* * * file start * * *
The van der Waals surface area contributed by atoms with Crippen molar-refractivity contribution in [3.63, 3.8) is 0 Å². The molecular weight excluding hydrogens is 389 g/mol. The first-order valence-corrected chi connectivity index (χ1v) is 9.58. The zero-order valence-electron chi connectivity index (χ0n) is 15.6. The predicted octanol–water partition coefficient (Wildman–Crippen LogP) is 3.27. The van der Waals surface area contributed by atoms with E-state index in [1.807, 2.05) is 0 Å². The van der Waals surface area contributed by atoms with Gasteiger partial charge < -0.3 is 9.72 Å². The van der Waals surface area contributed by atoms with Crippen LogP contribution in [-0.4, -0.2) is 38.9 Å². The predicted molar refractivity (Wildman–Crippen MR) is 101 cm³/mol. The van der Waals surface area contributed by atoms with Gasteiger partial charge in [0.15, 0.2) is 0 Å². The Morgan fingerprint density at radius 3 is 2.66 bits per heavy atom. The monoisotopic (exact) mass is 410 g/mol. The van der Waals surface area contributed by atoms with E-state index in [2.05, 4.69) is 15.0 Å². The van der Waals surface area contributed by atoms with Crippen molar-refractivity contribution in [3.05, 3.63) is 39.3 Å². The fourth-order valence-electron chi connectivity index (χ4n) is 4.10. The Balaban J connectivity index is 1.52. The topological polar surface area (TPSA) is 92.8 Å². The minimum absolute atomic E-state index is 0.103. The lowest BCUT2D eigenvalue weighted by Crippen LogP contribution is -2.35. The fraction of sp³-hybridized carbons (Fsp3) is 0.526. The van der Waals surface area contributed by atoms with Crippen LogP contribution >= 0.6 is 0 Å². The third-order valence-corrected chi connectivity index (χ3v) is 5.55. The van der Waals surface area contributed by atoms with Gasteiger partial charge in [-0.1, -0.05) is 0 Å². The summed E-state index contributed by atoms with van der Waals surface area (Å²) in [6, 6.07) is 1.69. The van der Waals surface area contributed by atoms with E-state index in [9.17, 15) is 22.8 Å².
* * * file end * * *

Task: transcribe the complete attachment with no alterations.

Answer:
The van der Waals surface area contributed by atoms with Crippen molar-refractivity contribution in [3.63, 3.8) is 0 Å². The molecular weight excluding hydrogens is 389 g/mol. The first-order valence-corrected chi connectivity index (χ1v) is 9.58. The zero-order valence-electron chi connectivity index (χ0n) is 15.6. The predicted octanol–water partition coefficient (Wildman–Crippen LogP) is 3.27. The van der Waals surface area contributed by atoms with E-state index in [1.807, 2.05) is 0 Å². The van der Waals surface area contributed by atoms with Gasteiger partial charge < -0.3 is 9.72 Å². The van der Waals surface area contributed by atoms with Crippen LogP contribution in [-0.4, -0.2) is 38.9 Å². The predicted molar refractivity (Wildman–Crippen MR) is 101 cm³/mol. The van der Waals surface area contributed by atoms with Gasteiger partial charge in [0.15, 0.2) is 0 Å². The Morgan fingerprint density at radius 3 is 2.66 bits per heavy atom. The monoisotopic (exact) mass is 410 g/mol. The van der Waals surface area contributed by atoms with E-state index in [2.05, 4.69) is 15.0 Å². The van der Waals surface area contributed by atoms with Crippen molar-refractivity contribution in [3.05, 3.63) is 39.3 Å². The fourth-order valence-electron chi connectivity index (χ4n) is 4.10. The Balaban J connectivity index is 1.52. The topological polar surface area (TPSA) is 92.8 Å². The minimum absolute atomic E-state index is 0.103. The lowest BCUT2D eigenvalue weighted by Crippen LogP contribution is -2.35. The fraction of sp³-hybridized carbons (Fsp3) is 0.526. The van der Waals surface area contributed by atoms with Crippen LogP contribution >= 0.6 is 0 Å². The third-order valence-corrected chi connectivity index (χ3v) is 5.55. The van der Waals surface area contributed by atoms with Gasteiger partial charge in [-0.1, -0.05) is 0 Å². The summed E-state index contributed by atoms with van der Waals surface area (Å²) in [6, 6.07) is 1.69. The van der Waals surface area contributed by atoms with E-state index in [9.17, 15) is 22.8 Å².